Times-Call reporter John Fryar contributed to this report.
Wednesday, February 6, 2008
The dangers associated with towing trailers are generally not fully appreciated by consumers. Also, adequate information about the appropriate steps to take to control a trailer once it begins to sway due to a passing semi-tractor trailer or wind gusts is not provided.
As a result, each year numerous needless deaths and injuries occur. On November 24, 2002, Dr. John Barnett was killed after his 31 foot long Sunnybrook Travel Trailer began to sway after being passed by a tractor trailer.
It was alleged that insufficient information was provided to the Barnett family about trailer sway, and that they were not told the appropriate responses to sway to prevent a loss of control situation. It was also alleged that the vehicle-trailer-hitch combination was defective in that it did not prevent or minimize the potential for trailer sway in the first place.
The case settled for a confidential amount.
Every year on American highways preventable accidents occur involving travel trailers of various lengths and configurations. The phenomenon commonly referred to as “trailer sway” occurs when a trailer being towed by a car, truck or van begins to sway or swing back and forth as it is being pulled. Often this side-to-side oscillation of the trailer occurs due to air disturbances caused by passing tractor trailers or wind gusts.
When sway occurs there are a number of things consumers can do to regain control of the swaying trailer. This information is critical for consumers to have, but, unfortunately, the industry and dealerships often do not adequately warn of the risks of trailer sway or provide instructions on how to properly respond.
The industry and dealerships often do not adequately warn of the risks of trailer sway or provide instructions on how to properly respond
In fact, it is generally recognized by experts in this area that consumers often do things in the way of steering and braking that have the unintended consequence of actually making sway worse once it starts. Because of this proper instructions and warnings are needed. If they are not provided and an accident happens, a claim may exist against the trailer manufacture, the hitch manufacturer and the dealership.
The fact is that the dangers of trailer sway have been known within the trailer industry for decades. While only so much can be done when designing a trailer to minimize its propensity to sway, technologies and alternative designs do exist that can have a dramatic effect on reducing the propensity of a trailer to sway uncontrollably. Often times, however, it is discovered after a trailer sway accident that these simple alternatives where not used or even considered.
Friday, February 1, 2008
Monday, Sept. 24
8:00 a.m.: A single-vehicle accident occurred at L Avenue and Hwy. 30. Stephen Grell, 32, Fort Dodge, was eastbound on Hwy. 30 pulling a two-axle, loaded trailer. The trailer began to sway going down the hill and rolled into the southeast ditch. Driver was not injured, but passenger, Brandon Feeley, 26, Fort Dodge, was taken by ambulance to Boone County Hospital for treatment. Damage was estimated at $9,500 to a 2001 Ford F250 and $200 to a state DOT sign and post.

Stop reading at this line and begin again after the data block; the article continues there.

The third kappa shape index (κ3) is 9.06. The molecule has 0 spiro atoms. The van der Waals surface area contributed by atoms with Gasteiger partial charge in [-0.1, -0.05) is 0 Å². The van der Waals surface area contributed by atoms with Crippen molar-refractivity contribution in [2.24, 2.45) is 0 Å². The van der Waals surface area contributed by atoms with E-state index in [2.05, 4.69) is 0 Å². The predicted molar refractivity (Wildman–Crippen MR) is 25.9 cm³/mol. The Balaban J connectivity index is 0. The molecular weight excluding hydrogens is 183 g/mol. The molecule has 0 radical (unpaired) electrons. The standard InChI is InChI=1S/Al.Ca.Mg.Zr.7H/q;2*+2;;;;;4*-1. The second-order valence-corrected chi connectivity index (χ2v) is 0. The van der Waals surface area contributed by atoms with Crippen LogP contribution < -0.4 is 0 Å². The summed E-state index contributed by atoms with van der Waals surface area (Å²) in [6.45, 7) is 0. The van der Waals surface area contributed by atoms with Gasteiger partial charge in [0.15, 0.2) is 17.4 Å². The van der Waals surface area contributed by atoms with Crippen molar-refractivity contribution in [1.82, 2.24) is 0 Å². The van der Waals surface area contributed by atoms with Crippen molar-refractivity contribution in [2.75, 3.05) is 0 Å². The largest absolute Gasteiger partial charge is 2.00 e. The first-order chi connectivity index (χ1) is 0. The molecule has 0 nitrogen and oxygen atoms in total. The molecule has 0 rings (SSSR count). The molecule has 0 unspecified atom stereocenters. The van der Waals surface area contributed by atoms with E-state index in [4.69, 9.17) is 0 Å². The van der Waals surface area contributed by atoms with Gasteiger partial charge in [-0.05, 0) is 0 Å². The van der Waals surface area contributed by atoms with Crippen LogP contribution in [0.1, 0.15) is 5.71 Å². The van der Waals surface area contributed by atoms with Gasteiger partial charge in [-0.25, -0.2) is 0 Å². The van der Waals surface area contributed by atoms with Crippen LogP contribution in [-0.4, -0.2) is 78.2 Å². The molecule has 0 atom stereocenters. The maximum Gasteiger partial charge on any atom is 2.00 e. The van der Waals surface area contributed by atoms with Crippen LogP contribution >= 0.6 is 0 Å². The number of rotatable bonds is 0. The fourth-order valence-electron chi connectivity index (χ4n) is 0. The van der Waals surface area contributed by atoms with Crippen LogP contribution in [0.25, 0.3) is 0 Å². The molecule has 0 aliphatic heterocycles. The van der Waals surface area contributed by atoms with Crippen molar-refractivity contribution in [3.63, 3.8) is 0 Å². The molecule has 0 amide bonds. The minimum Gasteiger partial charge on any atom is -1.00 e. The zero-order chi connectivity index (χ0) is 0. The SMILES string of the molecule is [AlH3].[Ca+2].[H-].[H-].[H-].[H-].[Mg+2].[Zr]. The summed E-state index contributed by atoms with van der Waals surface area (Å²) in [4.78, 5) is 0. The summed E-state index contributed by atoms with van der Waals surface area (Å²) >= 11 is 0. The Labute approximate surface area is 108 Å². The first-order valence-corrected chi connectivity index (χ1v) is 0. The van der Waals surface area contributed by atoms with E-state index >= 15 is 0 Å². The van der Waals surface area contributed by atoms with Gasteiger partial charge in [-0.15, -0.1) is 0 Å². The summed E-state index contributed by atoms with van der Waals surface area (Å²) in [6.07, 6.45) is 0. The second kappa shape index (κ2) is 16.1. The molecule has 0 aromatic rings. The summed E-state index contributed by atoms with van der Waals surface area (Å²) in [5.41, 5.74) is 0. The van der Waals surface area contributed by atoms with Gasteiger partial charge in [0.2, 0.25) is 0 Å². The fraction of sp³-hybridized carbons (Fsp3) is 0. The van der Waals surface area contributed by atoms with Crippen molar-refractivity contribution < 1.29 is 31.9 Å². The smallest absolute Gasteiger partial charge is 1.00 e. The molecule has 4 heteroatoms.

(1/20/2008) By Ginger ten Bensel A central Nebraska College is in mourning this weekend as they deal with the loss of one of their own. Brock Pigorsch was killed Friday on his way to a wrestling tournament in Iowa.
The wrestling team's van was pulling a trailer down I–29 about an hour north of Omaha when a car in front of them slammed on its breaks to avoid a pedestrian.
The driver of the van made his way around the hazard but the trailer began to sway causing the van to roll several times. Brock was thrown out of the van and died on the way to the hospital.
The moment it was known that 21 year old Brock Pigorsch had died in a car accident, teachers, students, staff, and the schools crisis team began to gather at the Prayer Chapel.
“It just hurts so badly and we grieve all of us. Even though we go about our business everyday and go through the motions of what we have to do everyday it is always on our minds and hearts,” said York College President, Dr. Wayne Baker.
The President of the College and several others rushed to the Hospital in Sioux City Iowa were the rest of the team; nine wrestlers and two coaches were treated and released.
“The wrestling team met with facility and councilors for prayer and general comfort on Saturday afternoon,” said Dr. Baker.
Brock was an experienced wrestler working to be a national qualifier and during the prayer vigil at the prayer chapel many people spoke about Brock and how he touched other people’s lives.
“What I heard over and over again was how Brock came into the room smiling; he always seemed to light up the people around him,” said Vice Pres. Finance & Admin., Todd Sheldon.
There will be a memorial service for Brock during the college's chapel service on Tuesday at 11 a.m. at the East Hill Church of Christ in York.
The funeral arrangements are still being made, but the funeral will be in Brock's home town in Herington Kansas